Museum Lapidarium, Veliki trg 8a, Novigrad-Cittanova
December 11, 2020 – February 28, 2021
The Wings of History. Air battles over Istria 1941-1945. Bujština – human destinies.
Organisers: Museum Lapidarium; GALLERION- collection of the Austro-Hungarian Navy, Sergio Gobbo; High school “Vladimir Gortan” Buje, mentor: Dolores Mihelić-Malbašić, students: Alex Zubin, Alison Ivančić, Laura Kostelac, Isabel Wertheim Alić, Mia Kovačević, Ilijana Krezić, Damjan Jagunec Semeši, Sarah Lisičar, Neira Miskić, Gaia Bogolin, Mia Radešić
The wreck of the „Betty Anne“ bomber that crashed near Zrenj, the then poorest part of the upper Buje area (Bujština), was like a ‘gift from heaven’ for the local population. As they desperately lacked metal, the easily worked aluminium from the B-24 bomber was used for covering roofs of many houses and barns, replacing old clay dishes with modern metal pots, lids, spoons and forks, while combs and mirrors were later successfully smuggled from Zone B to Yugoslavia.
Angelo Šorgo, born on 19 March 1917 in the village of Šorgi near Zrenj, was the most skilful of all in working the disintegrated aircraft material. In the period from 1945 to 1947, partly with the help of the then Motovun pastor, he sold over 500 combs and other various items in Rijeka, primarily to women.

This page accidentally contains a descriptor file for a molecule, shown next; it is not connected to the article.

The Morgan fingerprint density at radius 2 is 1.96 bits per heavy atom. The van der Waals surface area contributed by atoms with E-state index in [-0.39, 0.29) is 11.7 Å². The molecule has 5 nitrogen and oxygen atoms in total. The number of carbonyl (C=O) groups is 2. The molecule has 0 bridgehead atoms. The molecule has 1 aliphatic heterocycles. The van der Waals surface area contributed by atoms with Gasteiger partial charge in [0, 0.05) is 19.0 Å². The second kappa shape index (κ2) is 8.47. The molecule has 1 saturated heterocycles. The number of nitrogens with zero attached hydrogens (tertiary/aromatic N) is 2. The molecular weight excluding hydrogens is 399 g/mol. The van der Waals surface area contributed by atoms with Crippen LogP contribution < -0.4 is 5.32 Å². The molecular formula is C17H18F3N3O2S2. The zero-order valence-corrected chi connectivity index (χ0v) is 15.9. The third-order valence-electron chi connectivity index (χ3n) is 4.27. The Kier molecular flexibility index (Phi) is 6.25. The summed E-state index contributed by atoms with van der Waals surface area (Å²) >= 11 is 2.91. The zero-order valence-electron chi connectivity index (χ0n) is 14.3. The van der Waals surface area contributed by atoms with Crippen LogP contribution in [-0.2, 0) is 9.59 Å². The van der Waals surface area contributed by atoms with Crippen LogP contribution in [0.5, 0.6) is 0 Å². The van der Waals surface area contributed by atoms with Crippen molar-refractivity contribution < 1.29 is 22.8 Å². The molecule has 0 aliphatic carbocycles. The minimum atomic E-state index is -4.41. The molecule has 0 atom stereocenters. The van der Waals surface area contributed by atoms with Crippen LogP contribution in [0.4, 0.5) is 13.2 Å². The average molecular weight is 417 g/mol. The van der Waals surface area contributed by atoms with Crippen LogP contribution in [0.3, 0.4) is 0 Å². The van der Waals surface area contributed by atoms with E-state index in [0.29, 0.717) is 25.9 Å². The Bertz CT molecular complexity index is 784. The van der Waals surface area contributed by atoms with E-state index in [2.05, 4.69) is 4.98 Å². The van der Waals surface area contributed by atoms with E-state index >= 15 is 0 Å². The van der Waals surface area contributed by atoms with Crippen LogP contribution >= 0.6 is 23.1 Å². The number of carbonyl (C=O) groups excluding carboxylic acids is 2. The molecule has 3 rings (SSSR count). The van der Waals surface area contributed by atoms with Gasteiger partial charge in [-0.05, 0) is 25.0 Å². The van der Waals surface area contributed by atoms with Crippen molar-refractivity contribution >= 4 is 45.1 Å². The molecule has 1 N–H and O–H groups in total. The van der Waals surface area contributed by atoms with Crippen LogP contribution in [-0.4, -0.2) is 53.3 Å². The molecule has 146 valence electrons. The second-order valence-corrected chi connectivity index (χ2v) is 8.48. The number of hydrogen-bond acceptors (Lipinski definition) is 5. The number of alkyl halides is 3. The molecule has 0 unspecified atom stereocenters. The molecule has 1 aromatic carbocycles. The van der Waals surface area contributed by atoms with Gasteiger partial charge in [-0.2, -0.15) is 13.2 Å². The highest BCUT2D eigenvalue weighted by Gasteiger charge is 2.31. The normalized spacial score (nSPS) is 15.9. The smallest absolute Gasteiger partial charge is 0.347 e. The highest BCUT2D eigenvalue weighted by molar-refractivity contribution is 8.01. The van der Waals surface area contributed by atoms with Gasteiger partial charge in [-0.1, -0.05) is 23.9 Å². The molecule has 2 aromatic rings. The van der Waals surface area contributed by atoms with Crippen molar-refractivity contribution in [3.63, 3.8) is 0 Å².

Venue: Museum Lapidarium, Veliki trg 8a, Novigrad-Cittanova
Dates: from 11 December 2020 to 28 February 2021
Open: Monday – Friday from 9 am to 3 pm, Saturday from 4 pm to 7 pm. Closed on holidays. Free entry.
The exhibition was realized with the funds of the Ministry of Culture and Media, the Ministry of Tourism, the City of Novigrad-Cittanova, the Tourist Board of the City of Novigrad.
The Messerschmitt Bf-109 lightweight plane was the most active German fighter in the Istrian sky as well. It was powered by the Daimler-Benz engine and could fly for only ninety minutes at a time. Until the emergence of the Spitfire fighters, it
virtually had no rivals.
Mrs Anna Isa from Novigrad remembers the two Messerschmitt fighters. One carried the Amnistia sign during the final German offensive in Istria, while the other was covering for it. Both were brought down by the British fighters. One crashed
near the then textile mill in Novigrad. Various aircraft parts were used by the locals for making all kinds of objects for everyday use, and Isa’s father was the most skilful of them. She also remembers several aircraft falling into the sea, among them a
biplane that crashed at the Mirna river estuary near Antenal, and the thunderous sounds of antiaircraft guns at Cape Novigrad.